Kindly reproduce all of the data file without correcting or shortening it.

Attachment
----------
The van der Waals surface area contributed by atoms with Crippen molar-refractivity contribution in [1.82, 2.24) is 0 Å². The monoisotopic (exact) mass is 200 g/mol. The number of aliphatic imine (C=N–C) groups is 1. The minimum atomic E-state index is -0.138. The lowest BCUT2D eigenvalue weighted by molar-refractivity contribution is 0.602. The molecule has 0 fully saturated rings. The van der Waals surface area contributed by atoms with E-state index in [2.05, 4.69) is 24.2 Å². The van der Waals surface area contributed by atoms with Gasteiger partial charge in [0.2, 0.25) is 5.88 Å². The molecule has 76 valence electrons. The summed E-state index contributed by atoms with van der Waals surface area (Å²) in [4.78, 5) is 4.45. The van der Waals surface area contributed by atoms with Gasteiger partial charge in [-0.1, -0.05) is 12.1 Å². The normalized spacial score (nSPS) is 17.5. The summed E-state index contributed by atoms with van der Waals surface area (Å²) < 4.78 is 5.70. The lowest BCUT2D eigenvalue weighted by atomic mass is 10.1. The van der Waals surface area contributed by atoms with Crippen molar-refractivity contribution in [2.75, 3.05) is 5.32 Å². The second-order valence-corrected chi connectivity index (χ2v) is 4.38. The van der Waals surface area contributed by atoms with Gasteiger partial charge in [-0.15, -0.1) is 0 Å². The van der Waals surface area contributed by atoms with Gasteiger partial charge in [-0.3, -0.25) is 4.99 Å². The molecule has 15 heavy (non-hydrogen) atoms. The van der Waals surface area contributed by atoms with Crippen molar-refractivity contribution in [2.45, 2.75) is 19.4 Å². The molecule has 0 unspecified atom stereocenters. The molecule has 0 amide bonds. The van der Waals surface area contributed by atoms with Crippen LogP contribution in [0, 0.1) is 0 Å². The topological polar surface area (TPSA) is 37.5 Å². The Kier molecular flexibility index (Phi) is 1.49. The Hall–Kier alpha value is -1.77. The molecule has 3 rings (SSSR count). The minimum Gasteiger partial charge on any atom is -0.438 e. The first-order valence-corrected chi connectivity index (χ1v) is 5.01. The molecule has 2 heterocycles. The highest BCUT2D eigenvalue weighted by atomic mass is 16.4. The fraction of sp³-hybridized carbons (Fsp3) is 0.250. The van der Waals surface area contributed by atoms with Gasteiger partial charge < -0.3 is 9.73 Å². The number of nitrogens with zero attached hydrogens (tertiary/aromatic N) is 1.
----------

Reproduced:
The van der Waals surface area contributed by atoms with Crippen molar-refractivity contribution in [1.82, 2.24) is 0 Å². The monoisotopic (exact) mass is 200 g/mol. The number of aliphatic imine (C=N–C) groups is 1. The minimum atomic E-state index is -0.138. The lowest BCUT2D eigenvalue weighted by molar-refractivity contribution is 0.602. The molecule has 0 fully saturated rings. The van der Waals surface area contributed by atoms with E-state index in [2.05, 4.69) is 24.2 Å². The van der Waals surface area contributed by atoms with Gasteiger partial charge in [0.2, 0.25) is 5.88 Å². The molecule has 76 valence electrons. The summed E-state index contributed by atoms with van der Waals surface area (Å²) in [4.78, 5) is 4.45. The van der Waals surface area contributed by atoms with Gasteiger partial charge in [-0.1, -0.05) is 12.1 Å². The normalized spacial score (nSPS) is 17.5. The summed E-state index contributed by atoms with van der Waals surface area (Å²) < 4.78 is 5.70. The lowest BCUT2D eigenvalue weighted by atomic mass is 10.1. The van der Waals surface area contributed by atoms with Crippen molar-refractivity contribution in [2.75, 3.05) is 5.32 Å². The second-order valence-corrected chi connectivity index (χ2v) is 4.38. The van der Waals surface area contributed by atoms with Gasteiger partial charge in [-0.15, -0.1) is 0 Å². The van der Waals surface area contributed by atoms with Gasteiger partial charge in [-0.3, -0.25) is 4.99 Å². The molecule has 15 heavy (non-hydrogen) atoms. The van der Waals surface area contributed by atoms with Crippen molar-refractivity contribution in [2.45, 2.75) is 19.4 Å². The molecule has 0 unspecified atom stereocenters. The molecule has 0 amide bonds. The van der Waals surface area contributed by atoms with Crippen LogP contribution in [0, 0.1) is 0 Å². The topological polar surface area (TPSA) is 37.5 Å². The Kier molecular flexibility index (Phi) is 1.49. The Hall–Kier alpha value is -1.77. The molecule has 3 rings (SSSR count). The minimum Gasteiger partial charge on any atom is -0.438 e. The first-order valence-corrected chi connectivity index (χ1v) is 5.01. The molecule has 2 heterocycles. The highest BCUT2D eigenvalue weighted by atomic mass is 16.4. The fraction of sp³-hybridized carbons (Fsp3) is 0.250. The van der Waals surface area contributed by atoms with Gasteiger partial charge < -0.3 is 9.73 Å². The number of nitrogens with zero attached hydrogens (tertiary/aromatic N) is 1.